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FIVE BONDS CHIEFS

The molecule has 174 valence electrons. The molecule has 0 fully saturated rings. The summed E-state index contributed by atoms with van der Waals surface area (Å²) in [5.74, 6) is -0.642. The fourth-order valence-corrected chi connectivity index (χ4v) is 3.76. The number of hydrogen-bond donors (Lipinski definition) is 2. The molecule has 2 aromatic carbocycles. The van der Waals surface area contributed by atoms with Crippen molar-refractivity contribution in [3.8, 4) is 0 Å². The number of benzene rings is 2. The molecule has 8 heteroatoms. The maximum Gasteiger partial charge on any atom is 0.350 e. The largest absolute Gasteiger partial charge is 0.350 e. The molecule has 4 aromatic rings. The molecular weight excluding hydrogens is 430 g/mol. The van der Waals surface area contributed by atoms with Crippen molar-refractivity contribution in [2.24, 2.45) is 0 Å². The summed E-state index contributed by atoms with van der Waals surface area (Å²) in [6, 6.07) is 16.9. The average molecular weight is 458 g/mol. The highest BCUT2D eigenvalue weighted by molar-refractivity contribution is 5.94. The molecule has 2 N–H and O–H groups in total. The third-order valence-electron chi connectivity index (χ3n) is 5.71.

SEIZED BY· POLICE Released After Veterans Re tire in Demonstration on Capitol Grounds. 'Continued From First Page.) the men were following him across the plaza We asked him If he Intended to be peaceful and would ses to it that his men uould remain peaceful, and when he gave us his assurance to this effect I ordered his release " Glassford said that if Waters had a light with police inside the Capitol, he did not see it. Meantime, the California contingent continued its so-called 'march of death" qn the sidewalks in frcnt of the Capitol. Roy W. Robertson, in command of this outfit, has steadfastly refused to af filiate with the Eonus Expeditionary Force under the command of Waters. Police roughly guessed the number of veterans cn the steps of the Capitol aad on the plaza in front at 10.000. Mr. Zero Booed. Efforts by Urban LeDoux, better known as Mr Zero, to make a speech to the veterans from the Capitol steps met with boos from the veterans. They refused to listen to him. Mr. Zero, who has been in Washington for about a ■week, has affiliated himself with the California contingent. An effort bv In spector Headley to make an address ' also met with boa·; Waters reappeared on the steps of the Capitol a few minutes after his initial address, and informrd his com rades that Speaker Garner said he would meet Waters and his committee at noon. He promised to acquaint them with the result of the parler. Waters also said that he had been asked why the Β Ε. F. wou'd not re turn home, and he declared that no army in the history of America had ever j quit while fighting for a principle, and I that the Β Ε F would not be the first I to do so He added also that many of the men had no homes to which to return, and these who did would have nothing to do when they got there. Comdr Waters later appeared and said that he had been denied an inter view with President Hoover, which he had sought all the morning. Waters continued that a national po- ' litic^l organisation had been chartered | with the Β Ε. F. as a nucleus. He said there would be a convention some time within the next week He had reason I to believe, he said, that this organiza- I tion eventually would have a voting itrength of 25.000.000. The crowd was kept quiet by singing and speeches by Carter. Waters' aide, while the general'' disappeared within the Capitol. He cam» back a few min utes later, and 'aid h= had been eranted an interview with Speaker Garner at noon. Waters Calls on Garner. An hour after he had been released ι bv police. Waters and a committee rep resenting the Β. E. F called on Speak er Garner and delivered a protest against adjournment of Congress until "some material relief" for the bonus army in Washington, and the bonus bill itself, had been passed. Newspaper men were barred from the interview, and after the conference had been con cluded. Waters told the press Garner had agreed to "make every effort" to prevent adjournment. But the Speaker, interviewed bv newspaper men. said he had made no such statement, merely telling Waters ί and the committee that he would lay j the Β Ε F. proposa1* before his col- ; leaeues for consideration. Repre*»nta- I tive La Guardia. Republican, of Nex j York, already has a resolution calling ! for recess of the House rather than a sine die adjournment. After leaving Speaker Garner's office. Waters went out on the portico of the Capitol, where he told the thousands ' of assembled veterans that the Demo- ι cratic nominee for Vice President had ί promised to "use all his influence to prevent adjournment of Congress, and also use all his influence to obtain an S appropriation to buy food for the > Β Ε. F." This statement already had been I denied by Garnir to newspaper men who doubted Waters' story of the conference. ; After Waters ha-i concluded his ad dress to the men. th» demonstration ; began breaking up. and the veterans ( started the trek back to their camps ! icr dinner. Voices Veteran;' Protest. In discussing the Garner conference, j Waters said he had "voiced the protest ! of the veterans assembled in Washing- ι ton against adjournment of Congress ! until proper legislation has been passed j for the bonus army, and until the bonus I bill has been enacted. He quoted Garner ss saving in reply that he would "discuss cur proposals I ■with his colleaeues. end make ever" effort possible to comply with your re quest." In contradiction. Garner told news paper men: "My exact words were that I would take their suggestions under considéra- : tion and advise my colleagues about not ! adjourning until the bonus bill was con- j sidered. Then they asked me about tak ing a recess, and I said I would take their request under consideration and impart it to my colleagues. I expressed no opinion with respeci to not adjourn in e at this time. Before the meeting of veterans broke up. Master of Ceremonies Reds Donlon Introduced to the men Comdr Waters' •wife. a: slim blonde, dressed in riding breeches and military boots She was loudly cheered by the veterans, but rua.c!e no address. Near-Riot Threatens. V/hile Waters was talking members of 11·j California contingent who have t-en staging the so-called maich-of death siege in front of th° Capitol, uni who have not affiliated themselves vrtth the Bonus Expeditionary f orce, booea the commander loudly. In concluding his speech Waters re quested the vétérans to leave the grounds, or "join that outfit over there," pointing to the Californians. The veterans cheered the commander In chief loudly, and immediately began ; to clear off the Capitol steps, which a few hours before they had attempted to j take possession of without permission and almost participated a near-riot with | police. At the request of Roy W. Robertson, j leader of the California veterans group, ■who paraded all night in the rain, th; | military police set un by the veterans. | early in the morning had removed their arm bands and joined in the march. ' If there is going to be any police in this business/ Robertson said, "the District of Columbia can furnish them." Denied Hoover Interview. Eugene Γ. Everett, representing Waters, had told newspaper men at the White House earlier that he had failed in an effort to secure an interview for Waters with President Hoover for today. Everett S3id one of the President's secretaries had informed him that the Chief Executive was too occupied. Everett said he informed White House officials that despite the plan of one wing of the bonus army to picket the White House after the adjournment of Congress, the main body under : Waters would not take part in any such movement, believing it "undignified." Thf effort to make an app intment with the President. Everett said, was made to request the President person ally to ask Congress to recess rather than adjourn so that bonus legislation might be enacted Meanwhile, Mr. Hoover's -desire to have the bonus-seeking veterans leave the Capital remsined unaltered He •igned a House Joint resolution extend r » ing until Ju'y 25 the time in which veterans may apply for money under the $100,000 fund for transportation to their heme? The original deadline for obtaining this transportation fell the day beicre yesterday at midnight. Water* Capitu'ate*. Capitulating to the forceful leader ship of Rcbertson. Waters, national commander of the Bonus Expeditionary Force, decided last night to permit" his men to take part in the demon stration. Waters last his grip on th« thousands of veterans in the 13 Ε F when Robert ion issued a rail last night ior all ex service men quartered in the Capital to join in a great mass demonstration to protest adjournment of Congress until a bonus payment bill is passed. "If the House and Senate quit with out passing a bonus bi'l." Robertson said in issuing his call, "we will be on hand, thousands strong, to bid them good-by, but not good luck " Hardly had the disabled California veteran issued his call for a ma.-s démonstration brforp some 2.000 Β. Ε F. veterans had marched on the Capitol and .lolned his wary men A." each new contingent arrived, the "death marchers" set up a lusty cheer and welcomed them Into their ranks. The peak was reached at about 11 o'clock last night when some Ι.ίΟΟ mAn participated in the parade, and thousands of Washing Loniaus writ* aillai itu tu me ■ ι π :r. This morning at 9 o'clock th» veterans who fl*d with th? rain began return ing. and by noon several thousand men were in the demonstration. Oîasiferd Weigh* Plans. Anticipating a proposed "picket" of the White House. Brig. Glassford an nounced he would consult, th" law to determine if such action is permissible. Offhand, he said he kn^w of no statute prohibiting th° men from marching to end fro before the White House as they have been doing at the Capitol for the past four and a half days. From the squalid mud flats at Ana costia. practically every veteran en camped trudgrd up to Capitol Hill this morning to .join Robertson and his band. Similarly, all the oth-r encamp ments of veterans scattered throughout the Capital turned out. in full fnrre to register their objections to Congress' adjournment. At th·» height of the rush hour this morning the streets in Southeast Wash ington were jammed with tattered hordes of veterans, wending their way to the Capitcl. Scattered among th? hungry men. who have been here now for seven weeks, were a number of women and children, accompanying their husbands and fathers to the dem onstration. As the n»*w men began arriving. Rob ertson's band gave way and withdrew for some mu"h-needed sleep. The 500 men under his command have been marching in relays continuously almost for five days, without a break, except for a brief ppriod of less than an hour yesterday, when Communist veterans assembled in front, of the Library of Congress and drafted a petition for presentations to both Houses of Con gress. Communists Withdraw. Robertson, fearing his men would clash with the "reds." withdrew to Peace Monument, where the ' march of death" was continued. When the Communist veterans threatened to take over the plaza and put on a march of their own. Robertson ordered his men back to the tfillets They had hardly gotten back to their grounds, however, before the Communists withdrew and the Californiens, therefore, resumed the "march of death." Extra police details were ordered on duty at the Capitol Plaza, due to the increase in numbers of veterans. Here tofore. during the death march, less than 50 Metropolitan police have pa trolled the grounds. The spirits of th? veterans reached a new high level last night when the match was in full swing. Bugles and drums were brought out for the first time by the recruits to the "march of death." and the m^n began cheering and singing intermittently. Vice President Curtis arrived at the Capitol at 8 a.m.. shortly after a re inforcement of approximately 500 vet erans began to congregate In front of the Congressional Lib.ary. The Vice President went immediately to his cfllce ifter observing from his automobile that the veterans were still on the march. Police were stopping all vehicular :rafflc through the Capitol grounds ex cept the automobiles of ranking officials md they were not alls wed to park in front of the vast building, as it the isual custom. PUBLICITY FIGHT PERILS ADJOURNING Nation-Wide Pressure for Re turn of Measure to Confer ence Develops. [Continued Prom First Page > ferenre report. 2β« to 48. end sent thp measure to the Senate chamber There it was permitted to lie without action until today. The breik in the relief deadlock rame suddenly when President Hoover called the Ave Senators who have been ne gotiating differences with the House to the White House and told them his de cision. He expressed opposition to the House provision in the bill for publicity on all future loans by the Reconstruc tion Corporation, but said if the House wouM rot yield he would sign the mes ure and let Congress take the respon sibility. Later in the day the Reconstruction Corporation sent a letter to the con ferees. stating: "Such a provision is against the pub lic Interest and may result in Irrepara ble damage. No one can contend that the publication of the names of the ô 600 banks thnt have borrowed from this corporation will tend to strengthen their position. "In the opinion of the board, this provision, if enacted into law. would undo much that has been accomplished by this corporation In preserving the credit structure of the Nation, and in a large measure restrict its usefulness in the future." They recommended, but to no avail, that a congressional committee be set up to Investigate its books at all times. The House insistence upon the language of the publicity provision was absolute « VIRGINIAN INJURED WHILE DIGGING DITCH Purcellville Man Sustains Broken Collarbone When Buried Beneath Two Tons of Dirt. Special Dispatch to The Star. PURCELLVILLE. Va.. July 16 — Pinned under two tons of earth which caved in while digging a ditch yester day afternoon on the farm of Harry Cross, which is situated near Round Hill, Irving Little of Purcellville. re ceived a broken collar bone, a number of bruises and other minor injuries. Little, with two other workmen, was installing a wat?r system on the Cross farm and the ditch in which they were working was 12 feet deep. His asso ciates were not injured. Little was rescued by his fellow workmen and other employes on the farm. BAND CONCERT. By the United States Soldiers' Home Band this evening at the bandstand at 5:30 o'clock. John S. M. Zimmermann. bmdmaster: Anton Pointner. assistant: March. "The Blue Guidon". . . . Schultz Overture. "Catherine Conaro ". . Lachner Suite de concert, "Atlantis".. .Safranek Nocturne and morning hymn of praise. A court function. I love thee. The destruction of Atlantis. Ex'-erpts form musical comedy "The Chocolate Soldier" Strauss Fox trot novelty, "One Day In May." King Waltz suite, "Strauss Autograph." Warren Finale. "Cities Service" Bourdon "The Star Spangled Banner." •t, SENATE STANDS FIRM FOR MONEY EXPANSION IN HOME LOAN BILL 'Continued Prom First PageΛ ' which was agreed to. and then moved to insist furtner upon the Borah-Glass amendment and ask for further con ferpncp. It was at this point that Senator Wat son told the Senate "the Hou:>e will not at any time accept the Borah amend i ment " j The Indiana Senator explained the House had turned down the Go'.ds'oor I ough inflation proposal offered as a j substitute for the Borah-Glass plan, and then had voted against accepting the Borah-Glass amendment yesterday. It was at this point that Borah and Senator Olass. Democrat, of Virginia, insisted that there had been no record vote in the House r.n the am»ndm*nt and declined flatly to give way to the House. Senator Glass, in his most vigorous style, said: "If we want to let the House legislate for use we can yield now If we do not want to be perpetually dictated to by the Heure we will insist upon this amendment." House Responsible. Senator Norris. Republican.of Nebraska, declared the Borah-Glass amendment was the most important thing in the heme loan bank bill. He said as far as he was concerned if this amendment was not to be adopted, he would let the home loan bank bill die. Senator Borah said the House would then have to take the consequences of its refusal to vote on this amendment. Borah subsequently Indicated to newspaper men he might l/>ad a fighf on the floor to insist that the Sena*e stand by the currency expansion amend ment. Fail on Stabilization. Commenting on his insistence that the provision be retained. Borah said h? told the conferees this: "The Democratic party and the Re publican psrty are soon going before the people, each asking to be intrusted 1 with power for the nest four years in : order that they may s?rve the people. ) "The people are going to ask what you have done. All so far is to increase taxes and make loans. "We have not done anything what ever to stabilize the prices of commodi ; ties." The home-loan bill is the last of the emergency reconstruction proposals ad vocated by the administration, and was sponsored through tile Senate by Sena tor Watson. Last night the House had approved all provisions of a conference report essential to creating the new Federal banking system, but balked at the method of increasing the circulating medium. A proposal by Chairman Steagall of the House Banking Committee to ac cept the Glass billion-dollar currency expansion plan, with the Goldsborough price stabilization bill included, was re jected. 215 to 126. PASSAGE IS I'RGED. Co-Author of Measure Points to Huge Losses. SPRINGFIELD. Ohio. July 18 <>P).— A final appeal for adoption of the home loan bank bill was directed to Congress today in a statement by H. S. Kissell, co-author of the bill and chairman of the Home Loan Bank Committee of the National Association of Real lfistate Boards. "The greatest crime which ever has been committed bv any Congress against the masses of the people—the small home owners—will be the heri tage of this Congress if it adjourns without passing the h«Bie loan bank bill." Kissell said. Congressional delay over the bill has resulted in foreclosures of mortages against thousands of the working peo ple of America, who have striven (or years to own a home, he sajd. CAPPER DEFENDS GLASSFORD ACTION Commends D. C. Police Chief for Averting Trouble With Veterans. Gen. Glaasford's tactic* in handling war veterans engaging In the "march of death" on the Capitol Ground* was defended today by Chairman Capper of the Senate District Committee, who declared the police chief "has earned full confidence." Coming to Gen. Glaseford's defense after Vice President Curtis and Speaker Oarner had repudiated his action In permitting the veterans to continue the»r march. Senator Capper declared: "In his handling of the difficult situ ation created by the presence of the war veterans In the city, Gen. Glass ford has earned full confidence. It would have been a most unfortunate thing had serious disorder resulted from the presence of the "bonus army"; un fortunate both for the city and the country. Glad Violence Averted. "It seems to me that in handling the matter in a way to avert such a mis fortune Gen. Glassford has demon strated a high ability and earned the confidence of the entire city. Order ha* been maintained. Gen. Glassford has at his disposal all the necessary authority and force to main tain the law. and will not hesitate to re sort to them ehould occasion demand. That he has been able to avoid resorts to extreme measures must be a subject for general commendation ." Senator Brookhart of Iowa, a war vet eran himself, also commended Gen. Glassford, and said "He has displayed eminent good sense in a most dangerous situation. "It would have been tragedy, indeed, had violence been used on these vet erans, whose good temper, good conduct and sobriety have been conspicuous." The attacks on the police chief were an outgrowth of a faux pas of calling for the Marines night before last. The Capitol Police Board, composed of Sen ate Sergeant at Arms David S Barry. House Sergeant at Arms Kenneth Rom ney and David Lynn architect of the Capitol, iasued a statement yesterday ι charging Gen. Olassford "wholly wlth i out authority suspended the law and permitted th» bonus marchers to re main on the Capitol grounds day and night." Gla«sford Answer*. The statement added that the Police Board favored carrying out the law to .the letter and that the Vice President and Speaker supported the board in this desire. Gen. Glaisford, quick to respond. : lashed bsck at the board and declared ι in a formal statement With so many members of the Capi ! toi Building staff apparently authorized j to give orders and interpret the regula tions. it obviously was necessary for ι ! some one man to assume authority. ! A situation has been created on the | ι Capitol grounds such that intolerance or I blunder would quickly affect the situa tion in the entire District, where the I responsibility for law and order has been placed squarely upon mv shoulder*. I For this reason it became neccs-ary | ι in this emergency to take from vh" J 1 group known as the Capitol Police I Board the responsibility for maintain i ing law and order in the Capitol j I ground*, and for enforcing such regu- j • lations pertaining to these grounds as : would be possible without Inviting vio- : ler.ee. "The Vice President told me In p»r- , «on that he did rot desire violence." Th« police board's statement ?*ta-k- j in? Glassford failed \n explain who 1 rall-d out the Marine* end thi< r» , trained as much a mystery today as ever. ! CONQUERING CRUSADERS ! TO HOLD MASS MEETING I Group Seeks Bonn·, Repeal of the I Eighteenth Amendment and $10,000,000,000 Loan. A mass meeting of members of the Conquering Christian Crusaders, who rame here seeking payment of the ; bonus, repeal of the eighteenth amend- , i ment and flotation of a $10.000.000,000 I "prosperity loan." Is to be held at 3 ρ m ( ; tomorrow on Constitution avenue be- j 1 tween Seventh and Ninth streets, it was , announced today. 1 Henry W. Havssen. commander of the new organization, said he had c.btained 1 a permit for the meeting. Hayssen. j whoee home is in Florida, said he would advise members of the group to return j home should Congress adjourn today ! without enacting the desired measures. 1 ι and to start a new campaign with an 1 eve to the elections next November and I the next session of Congress. He said he believed there were about 3.000 members of the Conquering Chris tian Crusaders in Washington, some of ' these also being connected with the Bonus Expeditionary Force. · $20.000 ALLOTTED D. C. RIVER IMPROVEMENTS \ Western Shore of Bay Between Cove Point and York Point Included in Area. The sum of $30.000 has been allotted ' to the Washington district for river and harbor improvement during the fiscal year, according to a War Department announcement. The district includes the territory on , the western shore of Chesapeake Bay | between Cove Point on the north, at 11 the entrance to Patuaent River, and York point on the south, at the mouth j, of the Poquoson River's left bank. ( The total allotment for river and ! harbor improvement made available by the War Department is *42.315.392. leaving an unallotted balance of $17.- | 686.608 to be allotted later when bids have been received. The Baltimore district will receive , $25,000 and Norfolk $32.000. ESSAY WINNER AT GOAL 19-Year-Old Knnsan Arrives for Visit Awarded as Prize. BERLIN. July 16 (>P).—James Clair- < borne Parmelee. IP. of Wichita. Kans . i arrived today to tour Germany at the 1 expense of a magazine published in America which awarded him first prize for an essay on why he chose Germany for his vacation. Having only Juat arrived, he had noth- · ing to say about his impressions about ! the country, but he promised to do better at the end of his three weeks : here. He will visit Dresden. Munich, the Black Fcreat and the Rhine country with a German interpreter. SEEK MAn'iN Β. E. F. Police Watch for Roxboro, N. C., Reaident Missing Two Year*. Police have be^ asked to search the bonus camps for Oeorge Washington Long, 36. of Roxboro. N. C.. missing from his heme since 1930. The lookout was requested by R. T. Medlin of tht 300 block of Eleventh street southwest, who reported Long's wife Is ill In » hoepitaL Plan Round-Trip Ocean Hop ! START TO BE ΝΓΛΠΕ FROM LONDON. CAPT. J. P. SAUL fleft). the Irish navigator for King*ford-Smith on his Atlantic hop. and J. A MollUon (right), British flyer, who flew from Australia to London in record time, are preparing to take off from Lon don on a round-trip flight to New York They are f>hown with Amy Johnscn, Great Britain's premier avlatrlx and Molllsen g finance* —Α. Ρ Photo. rOLL 50 AS NATION'S «EAT WAVE REVIVES Highest Temperatures of fear Recorded in Some Areas With Brief Respites. 9» the Atsocmted Pre*» 8ummer stoked on Tdav, preparing ι hot »wk end for a Nation which iweltered yesterday in many .sections inder highest temperature* of the year ind counted its three-day heat wave victims at nearly 50. Brief respites. however, were granted favored sections lait night Breeze* »nd thundershowers cooled Chicago and he Pittsburgh area. But the terrific heat, which reached a high of 105 de rrees at Corsieana and Longview, Tex . ind scorched other sections with tem peratures of or near 100. was abated jnly temporarily, the weather man in iicated. A breathing period today with warmer leather again Sunday was the best he jffered most localities. Ware Over Mo*t of I". S. The heat wave engulfed most of the Nation except the Mountain. Pacific ind Atlantic seaboard States and in he cotton b-lt brought grave fears for he crop It reached Its maximum in he Southwest, where Texas and Kan ias blistered. Texarkana, Tex.; Salina ind Junction City. Kans.. were only 1 legree under the days record at 104. Altus. Tex . it was 103. and Tulsa. Dkla . had an rmctal hfgh of 102 Unofficial 100-degree readings were numerous in Chicago *nd several Ken tickv pointa reported the same figure officially It was the hottest day of the year ir. Chicago, with PT Montgomery. Ma., where the top reading was 99. and jouisville. Κν.. where it was 9" Jack ιοη .-Ûl** snd Tampa. Fla . and Kansas ~ity also had new sea-on records. Nine Dead In Chicago. Nine dfa hs were attributed to the beat in Chicago, bringing the total for he ihree-day period 10 15. Induced *as a victim of lightning when the itorm broke up a neighborhood base jail game. Lightning claimed another 'atflity in Pennsylvania, where two îeat deaths were reporfd earlier. St. Louis' death list in two days of •ecord warm with a 101 maximum yes erday mounted to seven. The burning ain's rays were believed to have cau rd he explosion of 30 pounds of dynamite, tilling J. Ε Sargent, a contractor, who *as leaning over the box containing the ■xplcsive used for road work. Four heat deaths in Wisconsin, one η Kansas four in Minnesota, two in Indiana, one in North Dakota, tog-ther vith nine drownings of relief seek?rs in Minnesota. Indiana and Iowa, com pleted the fatality list. SENATE WILL STUDY TREATY ON SEAWAY Borah Promises to Hear Gov. Roosevelt During Committee Investigation. 3y th^ As$ociat*d Ργρ*κ. A Senate committee is gninî to spend l'rt of the Summer studying—but not •u«piciousl.v—the new St. Lawrence «away treaty. The plan, so Senator Borah. Rrpub ican. of Idaho, told the Senate yester !av tn asking adoption of a resolution or the itirvey, is to develop all the acts so they ran be presented when he agreement is presented for ratifi cation in December. "Th» resolution 1* for a bona flde nvestlgation of all matters bearing on he treaty." Borah said. "It is not >*sed on suspicion." Before the Senate agreed to let a ubcommittee of the Foreign Relation* Committee hold the hearings. Bnrah sromised that If Gov. Roosevelt wanted ο be heard he would be. Roosevelt hss beer represented as >elieving that New York State's in rre-t in the huge power resources that could be developed bv the seaway has >ot been given proper consideration. rh«> treaty, now being drafted. Is to be igned shortly. FRANCE HALTS QUOTAS PARIS. July 1Λ UP).—Julien Durand, nlnister of commerce, informed the chamber of Deputies today that new mport quotas would be decreed only In ■xceptional and imperative cases. The quota system, he said, had been ransitory only and France now nas aunched a policy of rapprochement vith foreign countries. Importers of American products have made numerous jrotests against the quotas, which have imited their business in several in ; tances. τ. r. widow'for hoover NEW YORK. July 16 (ΛΊ.—Mrs. The îdore Roosevelt, widow of the late President, will vote for President Hoover this Pall despite the fact that 3ov. Roosevelt Is a fifth coustn of her iusband. In a letter to Chester Burger. 11 :ear-old Brooklyn boy. who had asked or her autograph and expresrd his ad niration for "your cousin," Governor locsevelt. she said: "F;anklin Delano Roosevelt is a dis ant cousin of my husband. I am a Republican and am voting for Herbert Hoover." OFFICER ASSURES BANK DEPOSITORS Treasury Delivers Truckload of Money to Meet Northeast Savings Demands. Reassurance regarding the stability and strength of the Northeast Savings Bank. Eighth and H streets northeast, which has had an unusual number of withdrawals for the past two days, was given today when the Treasury Depart ment delivered a truckload of cash to the institution and George F Hoover executive vice pr°sident. announced to assembled depositors that thiy would be paid if they desired to withdraw their accounts. Mr Hoover, addressing the crowd which filled the bank a few minutes be fore no«n assured them that the bank was sound and it closed at the regular hour cf norn and will reopen this eve ning at 6 o'clock Mr Hoover explained the unusual de mand on the institution by the similar ity of name with the North Capitol Savings Bank, taken over by the con troller of currency That institution is located in the same neighborhood as the Northeast Savings Bank No change has been made in th· board of directors or the officers of the bank. Mr. Hoover told denositorr. and the institution has the full confidence of the Treasury Department and large downtown bankers The Northeast Savings Bank was founded 16 years ago with a capitaliza tion of $100.000. Its total resources are $1.600000 Sixty days ago. Mr Hoover declared, it was examined by the Treasury Department and found to be in excellent condition. HOOVER'S LETTER ON DEBTS BRINGS PARIS DISCLAIMER ι Continued Prom First Page.) was described as a belief it would be be.'t to allow all interpretation of both the Lausanne gentlemen's agreement and the Franco-British accord to lie dormant. Interpretations, it was said, would be likely to cause misunderstand ing and it was pointed out there prob ably would not be any debt negotia tions with the United States until after the American presidential election. The Η3vas News Agency, however, in formed the Associated Press it had made no correction of its report of M Herr.ot's assertions concerning the ac cord. and It expected to make none. LEWIS WARNS POWER*. Declares No Debt Part Final in Sen ate's Absence. By thft Associated Pre-ft. Senator Lewis. Democrat, of Illinois, said in the Senate today: "There Is no theory of our Governmrnt by which the arran?ements of foreign nations ran bind the United States" to a moratorium or debt cancellation while Congress ts out of session. Assailing what he termed "volun tary international .rtatesmen and finan cial brokers, called international bank ers. w ho assume as world affairs lobby ists to include the United States in their audacious assumption of authority and power," Lewis said: "We wish the nations of the earth to know that any modification of obliga tions between the United States due from other nations of the world can only be consummated by affirmative action by the people of the United States themselves or by the legislative body which speaks in b-half of the people, the United States S-nate." Lewis contended the contins election would bring forth an expression from the people on debts and in this con nection touched on the agreement be tween the United States and Canada over the St. Lawrence waterway with this comment : "Only from the voice or expression of the people will we obtain what is the will of our Nation and what would be the beneficial course to our country in any international arrangement, par ticularly any presumed treaty now rumored as secretly consummated be tween the representatives of Canada and the United States." Congress is adjourning. Lewis said, "with the understanding" that world powers will "not assume by expression to include us in arrangements they are making for themselves on the theory that if there be no denial upon our part or immediate official repudiation, such silence sneaks approval." Other Democrats in Congress say they are not quite f.ure of President Hoover's attitude toward war debts revision, not withstanding his recent letter to Senator Borah promising that a European com bination would not coerce the United States into action. Just about the time the State Depart ment indicated anew yesterday that it would accept an invitation to participate in a conference sponsored by the League of Nations to discuss financial and economic questions, the President's let ter was called to the attention of the Senate by the Democratic leader, Sena tor Robinson of Arkansas. •'It seems to me that the policy of the administration has meant a revision of these debts." Robinson said. "We will be asked to say again whether we will transfer this burden to the Amer ican taxpayer or leave It where it belongs." Senator Harrison. Democrat, of Missis sippi, questioned the failure of the Re-1 publican party to declare against revision. Senator McKellar. Democrat, of Ten nessee. praised the President for his i letter to Borah, but criticised him lor DRY RAID RIOTING SPURS PLEA TO U. S. 'Death and Bloodshed' Fear ed in Alexandria Bay, Ν. Y., Enforcement. By the Associated Press ALEXANDRIA BAY. Ν. Y. July 1β. —^taring "possible death and blood shed" within the next few hours. Alex andria Buy waited today for the be ginning of an Investigation Into a sit uât ion which has caused Injury to two Federal prohibition agents and three reeldente of thle village In the last few day*. Andrew McCampbell, Federal prohi bition administrator for New York Stat*. *w reported proceeding to Alex andria Bay under direct orders from Washington to discover the cause of hard feeling over enforcement methods here. Last Tuesday a mob surrounded a raided establishment, oeat two prohi bition agents and slit the tires In their automobile Thursday night a man and a woman wpre struck and injured by an automo bile as agents drove away from a raid, and Agent Bornemann of Syracuse was arrested. A stone flung at the agents' car struck and injured a boy. G J. Savage, secretary of the Cham ber of Commerce, yesterday wired Sec retary of the Treasury Ogden L. Mills, Commissioner Amos W Woodcock, head of the prohibition service; Senators Royal S Copeland and Robert F Wag ner and Representatives Bertrand H. Snell and Francis D Culkin. "Would request all possible efforts on your part." Sa\age telegraphed, "to se cure enforcement of Nation's laws In a manner suitable to the dignity of the Government and according to the Con stitution of the United States and the Bill of Rights "Serious situation resulting in pos sible death and bloodshed will result inside of *8 hours If something Is not done." Γ. ». SENDS OFFICIAL. McCamphell Defends Agents in Mewage to Woodcock. Prohibition Director Woodcock todav received a telegraphic report from the New York State administrator. Andrew McCampbel!. saying investigators wer» not at fault" in Alexandria Bay in cidents which brought several protest ing telegrams to Washington. The prohibition director nevertheless sent a Washington official. Field Officer In-p'ctor Ellsworth, from Feieral en forcement headquarters today to inquire further Into the situation Woodcock and several New Yorkers, high in the Government, have received protests against raids in the New York town, the Chamber of Commerce in forming them that the situation might result in bloodshed if something wert not done. "I think it is a fair inference that the chances are overwhelminr that con ditions have been exaggerated." Wood cock said. "Our effort. Is to get the facts direct. If our people are in the wrong, we want to know it. If they are right, wp want to know it." FIVE-DAY PLAN UP IN 2 DEPARTMENTS, OUT IN 8 OTHERS 'Continued From First Page ) service and the Government Printing Office As far as concerns application of the administrative furlough, which is the term used for those pa y less leaves be yond the statutory 24 days that are npplied to avert dismissals, and at the .came time keep within appropriation.*, it is expected that Ave departments will Df the principal sufferers—Interior, State. Justice. Commerce and Labor. All of these had a blanket cut of 10 per cent made in their appropriations by the Senate. Some of the independent agencies also will be hard hit. an ex ample being cited at the Civil Service Commission where the extent of this furlough has been put at 42 days. Seek to Ease Situation. An effort is to be made to ease this situation as far as possible, however, by transfer of employes, shifting appropri ations and effecting other economies In seme cases, however, it has been raid, dismissals are inevitable While general abandonment of the five-day week satisfies the rank and file of the workers, who will thus be able to arcumu'ate their pay lees leave under a mlinc by Controller General McCarl, his requirement that deductions must be made for absences as they occur Is working a hardship on field workers of the Post Office Department, it was said today. Because the department has rush periods at Raster and Christmas, cover ing. roughly, three and a half months, no leaves are possible at these times and. in consequence, the postal workers must be furloughed only in slack periods, which will rau.«e their pay dr ductions to be made in lumps instead of being spread through the rear. * The Government workers felt the economy pinch for the first time yes terday when their semi-monthly checks bore the initial cut. Administrative and accounting offi cers throughout the Government re ceived from Controller General McCarl today the complété set of salary tables worked out in detail by the General Accounting Office for the purpose of putting into effect the legislative fur lough For the most pert the deduc tions for per diem employes amounted to one-eleventh, with the fractional cent* eliminated. The tables show sal aries ranging from 43 cents an hour to 75 cents an hour. The first part of the salary tables promulgated by McCarl last Saturday pertained to the Government workers on a per annum basis, whose deductions were made at the rate of 81* per cent Sample Sheets Submitted. McCarl also submitted for the use of disbursing officers sample sheets for schedules of furlough and compensa tion deductions, and a sheet to show the schedule of tacant positions. Lieut. Col. U. S. Grant. 3d. director of public buildings and public parks, announced yesterday that the general policy his office will pursue, under the economy act. is thai if the personnel in a Government building here operates on a five-day week, his force will follow suit. If a five-and-a-half-day week prevails, his employes will adept that plan. Employes of his office will be granted their administrative furloughs all at once if feasible, he sai<t. Due to the radical cut In appropriations for salaries, amounting to $293.250. it will be neces sary to furlough charwomen, window cleaners and others wlio aid in keeping the Government department* ship shape. not going further and explaining his future course "Why," Harrison also asked, "if the President Is so strong against cancella tion, didn't the Republican convention have the courage to put it in the plat form? And why did the administration come here and ask for a re-creation of the war debt commission?" Many members of Congress were hope ful that the State Department wculd insist, as it indicated it would, that governmental debts and tariffs be ex cluded from discussion at the economic conference. Critical Moment in Demonstration at the Capitol GlassforcTs Power Again Is Disputed By (lapitol Police While more than 5.000 bonus marchers thronged the Capitol Plaza in a monster demonstration against adjournment of Confess this morning, the question of Chief of Police Pelham D Glass ford > authority over the grounds of the legislative buildings again arase when Capitol police ordered newspaper and newsreel photographers oft the Capitol steps. Glassford came to the aid of the picture m~n during th· demonstration in front of the barricaded doors of the Central Capitol Building, just as the photographers were being ordered from the steps by Capitol police who said they wore acting under instructions from Architect of the Capitol David Lvnn. Lvnn is charged with the supervision of the Capitol Grounds and the building Itself Glassford was informed by the officers that Lynn had issued ordo- that no pictures were to be taken Turning to th? photographers, th· chief of poli-e s*H "Go ehead. boys, and take all ♦he pictures you want. As long as I have supervision over polic ing these ground?, and the Capi tol steps are a part of the grounds, you are privileged to take pictures The Capitol police officer? in formed the photographers if they "take any pictures now. you'll never take any more." Glassford s immediate retalia tion to this was We'll come to that later." GEN PELHAM D GLASSFORD. superintendent of police, attempting to turn back a rush of thousands of bonus marchers who rushed ;he Capitrl steps today, is speaking to the men from the bandstand shown in the top photograph Thousands milled about the stand shouting for the release of their commander. Walter W. Waters who was arrested after he held the march across the plaza in defiance of police orders Below: Waters as he was taken into custody. He was later released, the men allowed to congregate on the central steps of the Capitol. —Star Staff Photos.